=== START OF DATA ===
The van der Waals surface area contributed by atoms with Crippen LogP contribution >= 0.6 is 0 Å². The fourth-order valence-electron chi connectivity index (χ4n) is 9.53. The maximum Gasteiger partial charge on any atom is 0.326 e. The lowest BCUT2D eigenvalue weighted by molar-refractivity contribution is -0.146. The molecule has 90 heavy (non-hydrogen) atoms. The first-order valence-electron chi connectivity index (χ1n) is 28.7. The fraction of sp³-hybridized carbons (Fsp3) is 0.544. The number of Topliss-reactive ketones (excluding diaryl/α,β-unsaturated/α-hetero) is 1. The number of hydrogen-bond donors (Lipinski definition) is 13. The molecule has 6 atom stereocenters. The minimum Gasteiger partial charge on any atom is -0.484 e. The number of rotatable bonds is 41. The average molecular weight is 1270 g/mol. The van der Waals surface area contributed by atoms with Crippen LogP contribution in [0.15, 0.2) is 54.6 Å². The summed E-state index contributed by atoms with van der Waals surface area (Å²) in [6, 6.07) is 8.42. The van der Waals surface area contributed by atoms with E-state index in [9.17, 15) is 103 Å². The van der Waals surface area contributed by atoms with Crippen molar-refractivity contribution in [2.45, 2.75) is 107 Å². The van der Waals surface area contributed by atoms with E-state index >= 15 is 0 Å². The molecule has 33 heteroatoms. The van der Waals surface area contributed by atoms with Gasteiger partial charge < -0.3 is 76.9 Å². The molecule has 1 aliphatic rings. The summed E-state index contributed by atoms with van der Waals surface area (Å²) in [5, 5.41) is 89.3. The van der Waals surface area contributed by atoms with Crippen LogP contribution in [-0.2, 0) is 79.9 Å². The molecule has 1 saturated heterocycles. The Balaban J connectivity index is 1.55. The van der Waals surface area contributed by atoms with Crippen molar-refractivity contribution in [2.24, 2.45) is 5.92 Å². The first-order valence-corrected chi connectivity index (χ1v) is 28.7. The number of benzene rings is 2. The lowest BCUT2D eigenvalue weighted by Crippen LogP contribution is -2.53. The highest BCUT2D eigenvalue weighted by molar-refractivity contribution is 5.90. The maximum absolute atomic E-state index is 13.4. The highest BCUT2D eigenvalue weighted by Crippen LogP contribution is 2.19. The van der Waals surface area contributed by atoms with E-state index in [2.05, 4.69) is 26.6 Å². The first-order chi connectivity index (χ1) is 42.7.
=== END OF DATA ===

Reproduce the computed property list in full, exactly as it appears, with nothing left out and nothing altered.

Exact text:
The van der Waals surface area contributed by atoms with Crippen LogP contribution >= 0.6 is 0 Å². The fourth-order valence-electron chi connectivity index (χ4n) is 9.53. The maximum Gasteiger partial charge on any atom is 0.326 e. The lowest BCUT2D eigenvalue weighted by molar-refractivity contribution is -0.146. The molecule has 90 heavy (non-hydrogen) atoms. The first-order valence-electron chi connectivity index (χ1n) is 28.7. The fraction of sp³-hybridized carbons (Fsp3) is 0.544. The number of Topliss-reactive ketones (excluding diaryl/α,β-unsaturated/α-hetero) is 1. The number of hydrogen-bond donors (Lipinski definition) is 13. The molecule has 6 atom stereocenters. The minimum Gasteiger partial charge on any atom is -0.484 e. The number of rotatable bonds is 41. The average molecular weight is 1270 g/mol. The van der Waals surface area contributed by atoms with Crippen LogP contribution in [0.15, 0.2) is 54.6 Å². The summed E-state index contributed by atoms with van der Waals surface area (Å²) in [6, 6.07) is 8.42. The van der Waals surface area contributed by atoms with E-state index in [9.17, 15) is 103 Å². The van der Waals surface area contributed by atoms with Crippen molar-refractivity contribution in [2.45, 2.75) is 107 Å². The van der Waals surface area contributed by atoms with E-state index >= 15 is 0 Å². The molecule has 33 heteroatoms. The van der Waals surface area contributed by atoms with Gasteiger partial charge < -0.3 is 76.9 Å². The molecule has 1 aliphatic rings. The summed E-state index contributed by atoms with van der Waals surface area (Å²) in [5, 5.41) is 89.3. The van der Waals surface area contributed by atoms with Crippen LogP contribution in [-0.2, 0) is 79.9 Å². The molecule has 1 saturated heterocycles. The Balaban J connectivity index is 1.55. The van der Waals surface area contributed by atoms with Crippen molar-refractivity contribution in [2.24, 2.45) is 5.92 Å². The first-order valence-corrected chi connectivity index (χ1v) is 28.7. The number of benzene rings is 2. The lowest BCUT2D eigenvalue weighted by Crippen LogP contribution is -2.53. The highest BCUT2D eigenvalue weighted by molar-refractivity contribution is 5.90. The maximum absolute atomic E-state index is 13.4. The highest BCUT2D eigenvalue weighted by Crippen LogP contribution is 2.19. The van der Waals surface area contributed by atoms with E-state index in [2.05, 4.69) is 26.6 Å². The first-order chi connectivity index (χ1) is 42.7.